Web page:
If you’re looking for high-performance thermal insulation, you’re probably comparing a few different options to figure out what product is right for your application. You might be concerned about operating temperature range, space consumption, compression resistance, or durability. But likely, the most critical factor you’re considering is performance.
How is thermal performance measured?
Engineers use measurements such as R-values, U-values, K-values, and C-values to describe insulation performance. All of these measurements quantify performance, but they do so in slightly different ways. When conducting measurements, it’s important to choose the most appropriate metrics for the material, system, or application at hand.
One common question is, What insulation material has the highest R-value? Answering this question can be very informative; however, R-values, which represent thermal resistance, are most useful when measuring homogeneous materials such as panels or sheets of mineral wool, fiberglass, Pyrogel, or aerogel.
Why doesn’t vacuum insulation have a static R-value?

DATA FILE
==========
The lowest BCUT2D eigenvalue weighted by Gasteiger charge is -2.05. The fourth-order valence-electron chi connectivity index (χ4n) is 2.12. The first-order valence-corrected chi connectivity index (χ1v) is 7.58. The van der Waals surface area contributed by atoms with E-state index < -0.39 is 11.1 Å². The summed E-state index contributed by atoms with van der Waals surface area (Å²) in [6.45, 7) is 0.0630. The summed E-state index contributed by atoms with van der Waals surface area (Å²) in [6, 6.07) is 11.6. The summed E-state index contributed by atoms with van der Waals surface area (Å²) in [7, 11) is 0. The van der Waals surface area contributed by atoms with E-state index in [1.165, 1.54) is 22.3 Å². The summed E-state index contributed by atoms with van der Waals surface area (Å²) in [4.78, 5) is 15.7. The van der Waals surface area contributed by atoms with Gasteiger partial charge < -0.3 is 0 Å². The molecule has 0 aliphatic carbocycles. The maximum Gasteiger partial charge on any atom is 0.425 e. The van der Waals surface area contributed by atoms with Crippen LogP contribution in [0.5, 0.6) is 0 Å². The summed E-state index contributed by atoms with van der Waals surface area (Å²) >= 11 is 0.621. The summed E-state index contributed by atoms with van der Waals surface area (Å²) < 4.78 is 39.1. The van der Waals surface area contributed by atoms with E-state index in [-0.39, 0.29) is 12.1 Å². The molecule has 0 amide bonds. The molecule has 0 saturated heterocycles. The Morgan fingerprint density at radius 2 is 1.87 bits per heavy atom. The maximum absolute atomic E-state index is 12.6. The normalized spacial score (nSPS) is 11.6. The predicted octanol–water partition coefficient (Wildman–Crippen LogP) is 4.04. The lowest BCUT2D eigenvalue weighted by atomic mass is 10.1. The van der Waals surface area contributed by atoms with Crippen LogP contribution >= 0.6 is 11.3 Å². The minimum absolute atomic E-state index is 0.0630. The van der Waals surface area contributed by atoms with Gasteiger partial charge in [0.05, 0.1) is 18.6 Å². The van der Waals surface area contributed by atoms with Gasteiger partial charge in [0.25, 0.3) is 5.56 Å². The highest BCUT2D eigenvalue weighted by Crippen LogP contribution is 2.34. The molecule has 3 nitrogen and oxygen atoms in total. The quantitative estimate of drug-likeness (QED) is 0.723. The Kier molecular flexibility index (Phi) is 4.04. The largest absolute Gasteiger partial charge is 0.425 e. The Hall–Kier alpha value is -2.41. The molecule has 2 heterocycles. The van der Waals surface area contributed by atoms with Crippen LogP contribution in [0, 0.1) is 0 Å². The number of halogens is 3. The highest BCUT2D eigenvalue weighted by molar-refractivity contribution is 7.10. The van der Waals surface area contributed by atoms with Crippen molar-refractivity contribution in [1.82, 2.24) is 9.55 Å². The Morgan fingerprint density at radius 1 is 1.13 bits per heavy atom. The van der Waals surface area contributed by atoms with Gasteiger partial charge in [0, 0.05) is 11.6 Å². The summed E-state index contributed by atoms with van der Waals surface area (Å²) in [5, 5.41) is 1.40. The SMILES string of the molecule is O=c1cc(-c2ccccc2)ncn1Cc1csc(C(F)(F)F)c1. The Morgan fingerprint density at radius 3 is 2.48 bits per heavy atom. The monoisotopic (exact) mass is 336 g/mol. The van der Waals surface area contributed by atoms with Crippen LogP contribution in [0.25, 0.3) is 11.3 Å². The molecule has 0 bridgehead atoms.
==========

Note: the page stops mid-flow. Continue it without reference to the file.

Unlike other materials, vacuum insulation doesn’t have a static measurement of thermal resistance. Engineers design vacuum insulation in many different shapes and sizes; the geometric design influences the performance, which means the resistance varies. There is no “one size fits all” R-value for vacuum insulation.
For example, the two vacuum insulated tubes above have identical measurements for inner diameter, outer diameter, and overall wall thickness, but the one on the left is longer. With all other factors being equal, the tube with greater length will deliver higher performance.
Measuring vacuum insulation performance with U-values
For cylindrical, elliptical, or custom vacuum insulation components, U-values are much more meaningful than R-values. U-values are overall heat transfer coefficients that describe the performance of a system as opposed to a homogeneous material. When conducting performance analyses, our engineers most often rely on thermal transmittance to evaluate the performance of a vacuum insulated tube, pipe, hose, canister, flask, container, or custom design.
Engineering vacuum insulation performance
Despite not having a static measurement for thermal resistance, vacuum insulation can deliver some of the best performance available – especially when combined with MLI installed in the vacuum annulus. It can even provide an alternative to aerogel.
It can be challenging to compare vacuum insulation to other materials that have static R-values readily available. But in many ways, and this is a positive – engineers can use this performance variability to your benefit. Engineers can adjust various parameters (length, inner diameter, outer diameter, material selection) to customize the performance to suit your application.